M. Briand replied that he welcomed this exposition of our attitude which would strengthen his hands in future discussions with proponents of the present Bill. He made light of the fact that the Committee had voted unanimously and said that the Reporter had merely had his hand forced by certain zealous members of the Committee, including its Socialist chairman, M. Baron. He then said specifically that I might rest assured that the Government would oppose the Bill in its present shape when it came before the Chamber. The clear implication was—although not equally specifically stated—that the clauses we object to will undergo modification.

The concluding remarks then uttered by M. Briand constituted perhaps the most interesting part of the conversation. He said that after all our respective general policies concerning oil were not likely to conflict; he observed that we see entirely eye to eye with regard to the situation in Spain, and that we would soon be acting together in Syria where he hoped our interests would coincide on the many important matters that would come up there, such, for instance, as the construction of a pipe line by the most direct route. To this I naturally made no reply.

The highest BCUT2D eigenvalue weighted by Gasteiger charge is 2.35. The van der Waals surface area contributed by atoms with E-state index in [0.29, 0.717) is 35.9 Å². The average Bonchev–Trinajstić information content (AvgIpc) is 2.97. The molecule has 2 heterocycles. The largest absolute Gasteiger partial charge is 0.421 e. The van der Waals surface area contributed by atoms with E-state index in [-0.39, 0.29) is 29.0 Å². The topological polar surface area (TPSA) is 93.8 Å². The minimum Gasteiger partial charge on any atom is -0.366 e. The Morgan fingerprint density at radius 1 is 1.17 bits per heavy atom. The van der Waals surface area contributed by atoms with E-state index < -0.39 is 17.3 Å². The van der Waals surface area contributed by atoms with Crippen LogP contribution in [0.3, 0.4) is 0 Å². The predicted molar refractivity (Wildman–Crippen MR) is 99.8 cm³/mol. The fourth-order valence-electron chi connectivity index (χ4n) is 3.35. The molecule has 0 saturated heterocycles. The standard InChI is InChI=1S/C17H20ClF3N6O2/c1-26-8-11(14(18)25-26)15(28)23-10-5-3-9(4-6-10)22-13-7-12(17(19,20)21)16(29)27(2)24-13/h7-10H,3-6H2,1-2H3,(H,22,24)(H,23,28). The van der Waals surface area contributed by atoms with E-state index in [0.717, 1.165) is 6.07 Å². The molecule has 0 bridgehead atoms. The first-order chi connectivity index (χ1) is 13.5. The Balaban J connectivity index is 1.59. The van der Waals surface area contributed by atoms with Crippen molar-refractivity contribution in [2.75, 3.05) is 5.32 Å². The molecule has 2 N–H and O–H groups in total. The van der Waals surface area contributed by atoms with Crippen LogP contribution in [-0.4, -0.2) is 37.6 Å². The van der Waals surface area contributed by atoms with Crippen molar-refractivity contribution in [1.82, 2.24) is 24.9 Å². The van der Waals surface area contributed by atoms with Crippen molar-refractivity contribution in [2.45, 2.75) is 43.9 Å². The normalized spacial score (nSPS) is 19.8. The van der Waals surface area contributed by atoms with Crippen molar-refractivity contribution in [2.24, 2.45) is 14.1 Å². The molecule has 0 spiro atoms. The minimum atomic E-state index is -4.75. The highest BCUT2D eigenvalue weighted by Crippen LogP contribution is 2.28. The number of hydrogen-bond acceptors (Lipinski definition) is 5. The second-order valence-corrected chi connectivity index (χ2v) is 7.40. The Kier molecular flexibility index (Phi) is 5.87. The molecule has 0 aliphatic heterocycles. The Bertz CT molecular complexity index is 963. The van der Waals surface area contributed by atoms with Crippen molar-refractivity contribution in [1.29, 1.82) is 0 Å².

The Department’s telegraphic instruction No. 50, February 17, 7 P.M.,47 on the above subject, has just been received. My telegram [Page 842]under reference, which crossed it, furnishes, I believe, a complete reply. For my information, I should appreciate it if the Department would clip and send to me the press despatches from Paris referred to in its instruction.

I have [etc.]

Myron T. Herrick
  1. Not printed.
  2. Neither printed.
  3. Vol. i, p. 336.
  4. Not printed.